Posts Tagged ‘Philippine Postal Corporation’

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Nikko Galicia

[FEU Law Legal Writing], December 5, 2014

WON: Church and State

Philippines is known for being a Christian nation in Asia, majority of people (90%) being of the Christian faith. [1] Our country is also known as a secular nation with a constitutional separation of church and state. [2] This separation is stated in our Constitution, under the Declaration of Principles, Bill of Rights, even in the Legislative Department. [3] Although, until now, the separation between the Church and State is still not clearly defined.

Earlier this year, a legal action has been filed against the Philippine Postal Corporation, for its issuance of postage stamps commemorating the 100th founding anniversary of Iglesia ni Cristo, on the grounds that it violates the Constitution on sponsorship of the religious activity. [4] The provision he raised reads:

“Article VI, Section 29. (2) No public money or property shall be appropriated, applied, paid, or employed, directly or indirectly, for the use, benefit, or support of any sect, church, denomination, sectarian institution, or system of religion, or of any priest, preacher, minister, or other religious teacher xxx”

Government officials commented on the matter, and both former Governor Dela Cruz and Presidential Spokesman Lacierda believes that the stamps are not unconstitutional, as they are only commemorative. [5]

A similar case has already been decided way back 1937 in Aglipay v. Ruiz, in issuance of postage stamp in commemorating the Eucharistic Assembly in Manila. [6] It was ruled in favor of the Government, explaining that the purpose and intent of the issuance was not for the benefit of the Roman Catholic Church, but the Government was only taking advantage of the event to raise funds as authorized by the law.

In a 1971 case decided by the US Supreme Court, it is where the “Lemon” test was introduced to determine the involvement of the Church in any Government activities. [7] Although the case has been decided in the US, it could be used as a guideline in Philippine courts. Lemon test have these points to answer; Purpose, Effect, Entanglement. On these three points, courts can determine if the intent of the law or government activity does support any system of religion. [8]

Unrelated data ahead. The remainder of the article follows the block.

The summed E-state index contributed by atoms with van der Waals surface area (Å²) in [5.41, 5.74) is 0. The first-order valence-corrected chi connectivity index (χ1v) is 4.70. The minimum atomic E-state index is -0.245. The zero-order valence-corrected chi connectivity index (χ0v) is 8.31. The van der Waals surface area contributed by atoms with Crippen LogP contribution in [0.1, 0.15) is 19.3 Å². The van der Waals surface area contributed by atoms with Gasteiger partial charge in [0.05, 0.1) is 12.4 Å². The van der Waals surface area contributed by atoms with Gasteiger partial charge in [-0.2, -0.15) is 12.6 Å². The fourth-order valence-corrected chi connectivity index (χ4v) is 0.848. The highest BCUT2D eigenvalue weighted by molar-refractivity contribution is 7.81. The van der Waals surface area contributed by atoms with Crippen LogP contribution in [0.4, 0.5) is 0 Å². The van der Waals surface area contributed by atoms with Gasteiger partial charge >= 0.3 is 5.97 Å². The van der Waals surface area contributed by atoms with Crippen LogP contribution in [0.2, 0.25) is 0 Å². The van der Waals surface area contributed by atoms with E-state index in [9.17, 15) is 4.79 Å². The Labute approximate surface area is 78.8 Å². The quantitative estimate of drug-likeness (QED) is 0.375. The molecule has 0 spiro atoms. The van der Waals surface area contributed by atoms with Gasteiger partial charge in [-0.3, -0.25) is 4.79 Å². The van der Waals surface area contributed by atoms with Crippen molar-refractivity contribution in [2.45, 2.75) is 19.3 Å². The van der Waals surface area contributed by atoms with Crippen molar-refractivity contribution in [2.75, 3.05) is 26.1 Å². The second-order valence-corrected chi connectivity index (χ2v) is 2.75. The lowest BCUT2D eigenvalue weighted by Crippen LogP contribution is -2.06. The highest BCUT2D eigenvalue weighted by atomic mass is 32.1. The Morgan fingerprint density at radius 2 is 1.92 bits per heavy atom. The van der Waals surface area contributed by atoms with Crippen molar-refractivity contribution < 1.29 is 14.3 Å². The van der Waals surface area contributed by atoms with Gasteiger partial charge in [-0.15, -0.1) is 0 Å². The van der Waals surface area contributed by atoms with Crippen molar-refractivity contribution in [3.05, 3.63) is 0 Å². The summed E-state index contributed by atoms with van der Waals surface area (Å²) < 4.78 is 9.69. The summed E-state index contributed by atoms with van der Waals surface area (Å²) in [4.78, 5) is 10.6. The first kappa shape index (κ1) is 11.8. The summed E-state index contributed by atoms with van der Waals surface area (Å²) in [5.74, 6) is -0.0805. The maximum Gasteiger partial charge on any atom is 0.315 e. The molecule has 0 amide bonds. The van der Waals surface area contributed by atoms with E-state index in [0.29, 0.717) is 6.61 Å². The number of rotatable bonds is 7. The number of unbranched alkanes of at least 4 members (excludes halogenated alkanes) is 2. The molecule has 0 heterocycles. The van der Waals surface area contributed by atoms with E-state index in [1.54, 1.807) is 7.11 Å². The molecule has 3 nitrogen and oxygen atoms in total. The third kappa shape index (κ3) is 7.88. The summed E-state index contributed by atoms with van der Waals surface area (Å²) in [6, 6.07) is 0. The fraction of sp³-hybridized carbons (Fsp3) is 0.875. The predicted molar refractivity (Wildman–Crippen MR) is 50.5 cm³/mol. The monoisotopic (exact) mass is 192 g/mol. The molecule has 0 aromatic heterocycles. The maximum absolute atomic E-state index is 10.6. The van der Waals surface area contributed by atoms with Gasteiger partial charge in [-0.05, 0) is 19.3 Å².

Given these laws, cases, and guidelines, Philippine government may say that there is indeed a separation of the Church and State, however, it is not clear where does the line that separates them reside, and we can only rely on the adversarial system to set that line for us.

[1] http://en.wikipedia.org/wiki/Religion_in_the_Philippines

[2] Id.
[3] 1987 Philippine Constitution,
Article II, Section 6. The separation of Church and State shall be inviolable.
Article III, Section 5. No law shall be made respecting an establishment of religion, or prohibiting the free exercise thereof. The free exercise and enjoyment of religious profession and worship, without discrimination or preference, shall forever be allowed. No religious test shall be required for the exercise of civil or political rights.